To help broaden my portfolio I’ve recently been studying the principles of sight-size portraiture and alla prima painting, culminating in a portrait masterclass at LARA (The London Atelier of Representational Art) earlier this month.
In summary, sight-size portraiture is a method of painting whereby the artist makes most observations of the sitter from a distance, allowing both the model and painting to be observed side-by-side.
Alla prima, is Italian meaning ‘at first attempt’ or ‘at once’ and refers to painting wet layers into layers that are still wet. The process is also often referred to as painting wet-on-wet.
My portfolio to date has been made up of academic portraits, built up through many layers of oil paint. Created in multiple sessions, I allow a layer to dry before refining the work further in the next layer or glaze.
Often taking hundreds of hours to complete, these academic works are a real labour of love as I strive to create a true likeness while accurately capturing details important to the sitter such as medals, uniforms and wedding attire.
Prior to the class I experimented with a number of charcoal and oil studies using the sight-size and alla prima techniques (some of which I’ll try and share in a future post). The masterclass gave me the opportunity to dedicate some concentrated time to exploring these methods with the guidance of an expert tutor in the atelier environment.
Portrait Painting Masterclass with Tom Greenwood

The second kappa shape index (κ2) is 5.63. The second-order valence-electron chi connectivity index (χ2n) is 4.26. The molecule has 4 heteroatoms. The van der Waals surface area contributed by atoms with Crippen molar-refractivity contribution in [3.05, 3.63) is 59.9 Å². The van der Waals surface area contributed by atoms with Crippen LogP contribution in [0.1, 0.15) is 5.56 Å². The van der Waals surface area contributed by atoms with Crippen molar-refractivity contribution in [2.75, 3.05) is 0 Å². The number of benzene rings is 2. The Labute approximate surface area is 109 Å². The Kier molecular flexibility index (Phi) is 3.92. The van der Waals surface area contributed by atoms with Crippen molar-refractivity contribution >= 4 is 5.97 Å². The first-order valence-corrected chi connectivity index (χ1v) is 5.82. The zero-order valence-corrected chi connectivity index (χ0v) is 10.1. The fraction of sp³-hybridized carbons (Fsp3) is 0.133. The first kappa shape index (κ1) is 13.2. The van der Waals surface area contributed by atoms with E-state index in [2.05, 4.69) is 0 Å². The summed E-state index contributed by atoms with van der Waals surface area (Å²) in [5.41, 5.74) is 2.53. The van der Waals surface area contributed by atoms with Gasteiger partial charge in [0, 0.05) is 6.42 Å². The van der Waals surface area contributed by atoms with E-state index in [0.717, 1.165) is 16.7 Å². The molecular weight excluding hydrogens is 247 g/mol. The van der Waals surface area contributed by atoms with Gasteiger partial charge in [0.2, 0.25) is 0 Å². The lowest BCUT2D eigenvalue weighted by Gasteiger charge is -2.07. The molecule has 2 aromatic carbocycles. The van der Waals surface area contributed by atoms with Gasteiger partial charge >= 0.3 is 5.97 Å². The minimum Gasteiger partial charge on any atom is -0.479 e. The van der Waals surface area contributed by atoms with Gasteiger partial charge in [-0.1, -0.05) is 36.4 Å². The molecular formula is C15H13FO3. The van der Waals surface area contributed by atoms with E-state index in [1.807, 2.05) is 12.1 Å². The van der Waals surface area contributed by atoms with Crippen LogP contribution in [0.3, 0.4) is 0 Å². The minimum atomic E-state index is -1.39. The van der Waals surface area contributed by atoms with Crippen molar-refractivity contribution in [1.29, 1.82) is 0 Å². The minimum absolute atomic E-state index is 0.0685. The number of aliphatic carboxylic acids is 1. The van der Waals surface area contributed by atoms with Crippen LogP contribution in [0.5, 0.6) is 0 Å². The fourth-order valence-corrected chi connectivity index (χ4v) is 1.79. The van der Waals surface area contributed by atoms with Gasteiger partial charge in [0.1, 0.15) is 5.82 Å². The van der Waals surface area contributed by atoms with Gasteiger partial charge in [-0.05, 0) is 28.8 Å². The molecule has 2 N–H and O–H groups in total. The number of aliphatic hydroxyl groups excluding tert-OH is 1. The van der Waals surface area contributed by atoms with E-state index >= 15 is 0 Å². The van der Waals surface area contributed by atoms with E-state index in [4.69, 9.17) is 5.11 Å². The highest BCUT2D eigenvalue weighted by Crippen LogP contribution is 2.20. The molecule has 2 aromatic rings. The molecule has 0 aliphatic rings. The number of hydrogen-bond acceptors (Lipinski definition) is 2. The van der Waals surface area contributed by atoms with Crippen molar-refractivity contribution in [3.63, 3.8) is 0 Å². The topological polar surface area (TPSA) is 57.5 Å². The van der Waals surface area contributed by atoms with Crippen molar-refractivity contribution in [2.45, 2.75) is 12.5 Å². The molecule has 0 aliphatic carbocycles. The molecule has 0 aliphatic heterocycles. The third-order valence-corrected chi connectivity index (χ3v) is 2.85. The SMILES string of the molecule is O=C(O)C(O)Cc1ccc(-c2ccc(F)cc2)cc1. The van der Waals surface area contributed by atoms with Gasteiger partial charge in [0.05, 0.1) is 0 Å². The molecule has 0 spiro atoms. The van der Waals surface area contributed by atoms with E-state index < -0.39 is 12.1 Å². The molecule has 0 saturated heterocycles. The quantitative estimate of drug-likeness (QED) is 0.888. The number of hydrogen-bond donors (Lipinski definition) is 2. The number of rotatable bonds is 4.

The class was ran by the brilliant Tom Greenwood. It was an absolute pleasure painting alongside the artist and quizzing him on all things relating to alla prima and sight-size portraiture.
I learnt a great deal during the classes, especially around the compression of value and the different anatomical planes of the head.
The key stages of the class were broken down as follows. All drawings and paintings were made from life from the model.
1) Charcoal Transfer Drawing
The portrait model that I worked from for the week was Maya. We started by working up an accurate transfer drawing in charcoal on paper, using the principles of the sight-size technique to establish the outline and main shapes.
2) Colour Study in Oils
Next we completed a small colour study on canvas board. This quick piece allowed me to work out the compression of values. Establishing the darkest darks first, then the lights before finding the mid values.
Keeping the study loose and painting quickly allowed me to concentrate on the hue, value and chroma of the subject without getting distracted by the accuracy of the drawing.
3) Alla Prima Portrait in Oils
The final stage was to work up the portrait on canvas. Using the charcoal transfer drawing to layout the key outline I then worked up the key values as per the colour study.
If I had more time I would have refined the accuracy of the piece a little further but overall I was really pleased with the compression of values and chroma that I achieved.
The lost and found edges give a sense of depth and ensure the key facial features remain the focal point of the painting.
The week at LARA was brilliant and I’m looking forward to exploring the techniques and theory I picked up further in my work.